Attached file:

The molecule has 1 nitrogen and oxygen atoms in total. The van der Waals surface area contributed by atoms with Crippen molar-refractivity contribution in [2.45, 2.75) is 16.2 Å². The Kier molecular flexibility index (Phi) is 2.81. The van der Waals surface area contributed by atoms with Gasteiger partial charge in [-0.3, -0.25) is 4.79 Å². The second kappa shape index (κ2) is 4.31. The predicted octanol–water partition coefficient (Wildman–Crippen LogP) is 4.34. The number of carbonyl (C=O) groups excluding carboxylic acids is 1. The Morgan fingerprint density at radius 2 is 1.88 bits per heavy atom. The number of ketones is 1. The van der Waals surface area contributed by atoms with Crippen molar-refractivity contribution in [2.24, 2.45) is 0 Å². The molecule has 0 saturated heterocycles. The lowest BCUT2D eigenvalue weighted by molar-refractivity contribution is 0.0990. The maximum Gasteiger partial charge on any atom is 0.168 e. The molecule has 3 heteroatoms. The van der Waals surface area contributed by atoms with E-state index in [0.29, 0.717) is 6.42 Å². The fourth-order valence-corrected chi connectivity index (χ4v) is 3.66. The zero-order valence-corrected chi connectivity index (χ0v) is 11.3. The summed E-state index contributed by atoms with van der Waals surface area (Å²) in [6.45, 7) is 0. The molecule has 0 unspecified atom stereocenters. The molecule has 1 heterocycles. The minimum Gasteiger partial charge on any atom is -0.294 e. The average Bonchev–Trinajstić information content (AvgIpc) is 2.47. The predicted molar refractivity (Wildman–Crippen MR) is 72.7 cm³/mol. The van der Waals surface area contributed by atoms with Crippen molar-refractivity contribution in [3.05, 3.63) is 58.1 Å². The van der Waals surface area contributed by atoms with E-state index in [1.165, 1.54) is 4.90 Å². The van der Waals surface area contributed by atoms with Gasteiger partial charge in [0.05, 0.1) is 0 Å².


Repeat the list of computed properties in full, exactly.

The molecule has 1 nitrogen and oxygen atoms in total. The van der Waals surface area contributed by atoms with Crippen molar-refractivity contribution in [2.45, 2.75) is 16.2 Å². The Kier molecular flexibility index (Phi) is 2.81. The van der Waals surface area contributed by atoms with Gasteiger partial charge in [-0.3, -0.25) is 4.79 Å². The second kappa shape index (κ2) is 4.31. The predicted octanol–water partition coefficient (Wildman–Crippen LogP) is 4.34. The number of carbonyl (C=O) groups excluding carboxylic acids is 1. The Morgan fingerprint density at radius 2 is 1.88 bits per heavy atom. The number of ketones is 1. The van der Waals surface area contributed by atoms with Crippen molar-refractivity contribution in [2.24, 2.45) is 0 Å². The molecule has 0 saturated heterocycles. The lowest BCUT2D eigenvalue weighted by molar-refractivity contribution is 0.0990. The maximum Gasteiger partial charge on any atom is 0.168 e. The molecule has 3 heteroatoms. The van der Waals surface area contributed by atoms with E-state index in [0.29, 0.717) is 6.42 Å². The fourth-order valence-corrected chi connectivity index (χ4v) is 3.66. The zero-order valence-corrected chi connectivity index (χ0v) is 11.3. The summed E-state index contributed by atoms with van der Waals surface area (Å²) in [6.45, 7) is 0. The molecule has 0 unspecified atom stereocenters. The molecule has 1 heterocycles. The minimum Gasteiger partial charge on any atom is -0.294 e. The average Bonchev–Trinajstić information content (AvgIpc) is 2.47. The predicted molar refractivity (Wildman–Crippen MR) is 72.7 cm³/mol. The van der Waals surface area contributed by atoms with Crippen molar-refractivity contribution in [3.05, 3.63) is 58.1 Å². The van der Waals surface area contributed by atoms with E-state index in [1.165, 1.54) is 4.90 Å². The van der Waals surface area contributed by atoms with Gasteiger partial charge in [0.05, 0.1) is 0 Å².